8

What is the difference between these two selectors?

input:not([type="radio"][type="submit"])
input:not([type="radio"]):not([type="submit"])

Will an <input> tag that has no type attribute be selected?

I’ve read:

  • 1
    Waw this is a tough one. I was testing (and accidentally posted an answer) that shows that neither of them actually target any elements - and after reading the specification for :not, it does not clarify whether they could be chained. It says they can't be nested, but thats it... I am wondering whether it is tripping up over the double type, but I can't find a good way to prove this. Good question! – somethinghere Oct 8 '15 at 10:38
  • 1
    Of course, :not can be chained, why shouldn't? – raina77ow Oct 8 '15 at 11:08
  • Thank you for your editing, Xufox! You made this much better. – Константин Ван Oct 9 '15 at 16:37
7

Quoting the Selector Level 4 docs:

The negation pseudo-class, :not(), is a functional pseudo-class taking a selector list as an argument. It represents an element that is not represented by its argument.

Note: In Selectors Level 3, only a single simple selector was allowed as the argument to :not().

That explains why this...

input:not([type="radio"][type="submit"])

... is not supported in any browser that doesn't implement this part of CSS4 specs (as far as I know, no one does at this point of time; it's only a working draft, after all). But the logic is flawed in this selector, too: even if syntax was supported universally, it should have been written as...

input:not([type="radio"],[type="submit"])

See, [foo][bar] rule is treated as requirement for any element to be both foo and bar. But (of course!) it's not possible for any input to be both of radio and submit type.

The bottom line: you'll have to use...

input:not([type="radio"]):not([type="submit"])

... because CSS3 only supports simple selectors in :not.

  • Thanks for answer my question. Of course, there is no <input> tag that has [type="radio"] and [type="submit"] both. Then does input:not([type="radio"][type="submit"]) select all the <input> tags? – Константин Ван Oct 9 '15 at 14:46
  • And one more question; do these two selectors select an <input> tag that does not have a type attribute? – Константин Ван Oct 9 '15 at 15:03
  • 1
    > Then does input:not([type="radio"][type="submit"]) select all the <input> tags? - No, it doesn't, unless CSS4 is supported. If the latter, it's exactly because you supply :not with ever-non-matching selector. – raina77ow Oct 9 '15 at 16:14
  • 1
    > And one more question; do these two selectors select an <input> tag that does not have a type attribute? - Sure, and that's easy to prove. ) – raina77ow Oct 9 '15 at 16:14
  • Thank you! :) – Константин Ван Oct 9 '15 at 16:26
2

This line seems to be invalid, as multiple [] don't seem to pass the W3C validation service for CSS:

input:not([type="radio"][type="submit"])

This line, however, is valid and simply excludes any element of either of the two types, but selects any other that is an input:

input:not([type="radio"]):not([type="submit"])

I can't find any evidence for it in the documentation on the :not selector however. If you want to test validation, heres a link to the W3C Validator: https://jigsaw.w3.org/css-validator/ .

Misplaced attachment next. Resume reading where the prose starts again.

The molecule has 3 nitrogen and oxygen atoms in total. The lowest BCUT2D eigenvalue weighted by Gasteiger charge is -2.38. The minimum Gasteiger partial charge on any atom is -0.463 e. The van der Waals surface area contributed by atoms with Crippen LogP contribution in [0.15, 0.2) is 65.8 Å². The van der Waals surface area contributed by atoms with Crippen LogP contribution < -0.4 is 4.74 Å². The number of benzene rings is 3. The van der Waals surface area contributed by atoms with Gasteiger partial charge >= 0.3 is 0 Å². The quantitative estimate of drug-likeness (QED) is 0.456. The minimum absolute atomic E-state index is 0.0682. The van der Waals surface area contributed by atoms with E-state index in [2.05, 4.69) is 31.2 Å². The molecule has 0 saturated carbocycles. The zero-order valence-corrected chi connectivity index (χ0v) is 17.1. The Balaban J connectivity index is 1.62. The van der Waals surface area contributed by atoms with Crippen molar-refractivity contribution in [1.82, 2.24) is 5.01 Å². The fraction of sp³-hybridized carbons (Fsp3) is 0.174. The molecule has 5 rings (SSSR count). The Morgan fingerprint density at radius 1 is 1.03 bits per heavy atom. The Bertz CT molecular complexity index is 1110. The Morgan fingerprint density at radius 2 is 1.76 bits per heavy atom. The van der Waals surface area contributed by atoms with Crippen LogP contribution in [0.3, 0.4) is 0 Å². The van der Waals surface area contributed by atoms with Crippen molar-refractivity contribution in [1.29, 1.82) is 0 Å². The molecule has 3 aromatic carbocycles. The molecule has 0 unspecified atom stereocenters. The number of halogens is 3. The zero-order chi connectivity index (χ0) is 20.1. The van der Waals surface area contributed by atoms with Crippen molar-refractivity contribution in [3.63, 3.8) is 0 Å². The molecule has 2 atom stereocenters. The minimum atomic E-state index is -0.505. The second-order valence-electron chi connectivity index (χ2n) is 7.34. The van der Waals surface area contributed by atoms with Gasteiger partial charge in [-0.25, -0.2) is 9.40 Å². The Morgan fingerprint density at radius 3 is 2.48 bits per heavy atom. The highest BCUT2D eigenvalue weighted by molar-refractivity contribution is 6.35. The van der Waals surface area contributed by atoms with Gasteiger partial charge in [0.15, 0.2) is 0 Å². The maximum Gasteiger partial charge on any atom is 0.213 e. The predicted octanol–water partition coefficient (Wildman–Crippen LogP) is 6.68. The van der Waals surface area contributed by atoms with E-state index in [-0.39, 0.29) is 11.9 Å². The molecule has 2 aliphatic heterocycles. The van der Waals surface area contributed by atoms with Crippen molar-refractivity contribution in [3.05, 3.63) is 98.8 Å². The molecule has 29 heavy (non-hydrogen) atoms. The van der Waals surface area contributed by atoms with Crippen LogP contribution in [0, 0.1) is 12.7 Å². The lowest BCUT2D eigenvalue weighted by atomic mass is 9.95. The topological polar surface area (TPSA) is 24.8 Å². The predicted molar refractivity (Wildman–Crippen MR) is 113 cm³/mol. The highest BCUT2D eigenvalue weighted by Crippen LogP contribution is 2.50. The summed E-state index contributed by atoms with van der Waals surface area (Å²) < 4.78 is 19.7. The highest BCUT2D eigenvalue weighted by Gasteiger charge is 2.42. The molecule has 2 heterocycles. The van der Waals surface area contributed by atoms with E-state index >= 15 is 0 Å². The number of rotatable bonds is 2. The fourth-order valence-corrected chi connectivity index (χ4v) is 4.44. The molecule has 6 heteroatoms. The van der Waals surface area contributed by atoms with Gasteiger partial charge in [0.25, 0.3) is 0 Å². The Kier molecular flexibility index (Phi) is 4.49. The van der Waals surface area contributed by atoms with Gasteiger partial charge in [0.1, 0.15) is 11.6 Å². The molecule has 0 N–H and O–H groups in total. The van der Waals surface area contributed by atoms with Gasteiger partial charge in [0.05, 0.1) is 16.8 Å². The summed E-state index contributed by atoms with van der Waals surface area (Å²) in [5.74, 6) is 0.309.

Now, lets test this in a snippet

input {
  border: 1px solid blue;
}
#valid input:not([type="radio"]):not([type="submit"]){
  border-color: red;
}
#invalid input:not([type="radio"][type="submit"]){
  border-color: red;
}
<div id="valid">
  <pre><strong>Valid:</strong> input:not([type="radio"]):not([type="submit"])</pre>
  <input type="text" />
  <input type="submit" />
  <input type="radio" />
</div>
<div id="invalid">
  <pre><strong>Invalid:</strong> input:not([type="radio"][type="submit"])</pre>
  <input type="text" />
  <input type="submit" />
  <input type="radio" />
</div>

0

here i just try for the difference

i tried 4 ways in the below jsfiddle as you can see with the comments in

$(document).ready(function(){
    
    //applied using jquery
    
   	$('.usingJquery input:not([type="radio"],[type="submit"])').css({
        'background-color' : 'cadetblue',
        'border' : 'dotted #7FFF00'
    });
})
input {
  padding: 10px;
  margin: 10px;
}

/*will apply the only first one so border and background will be applied all input types exluding radio type*/
input:not([type="radio"]) , input:not([type="submit"]){
    border:1px solid grey;
    background-color : green;
}

/*this will not work as you can not apply multiple in same parantheses as i think*/
input:not([type="radio"][type="submit"]){
    border:1px solid green;
}

/*as i think for above code i tried using " , (comma)" seprator but it also didn't work*/
input:not([type="radio"],[type="submit"]){
    border:1px solid aqua;
}

/*this will work as you can see */
input:not([type="radio"]):not([type="submit"]){
    border:1px solid red;   
    background-color : yellow;
}
<input type="radio">
<input type="submit">
<input type="file">
<input type="text">
<input type="checkbox">

    <div class="usingJquery">
        <input type="radio">
        <input type="submit">
        <input type="file">
        <input type="text">
        <input type="checkbox">
    </div>          

and here is the demo code for this explaination

See Demo

and what i found is from 2 questions of the jsfiddle that are linked below

Refer for input:not(selector):not(selector)

And if you want to try input:not([type="radio"][type="submit"]) selector using jquery with comma "," separation for that you may refer

Refer for using jquery

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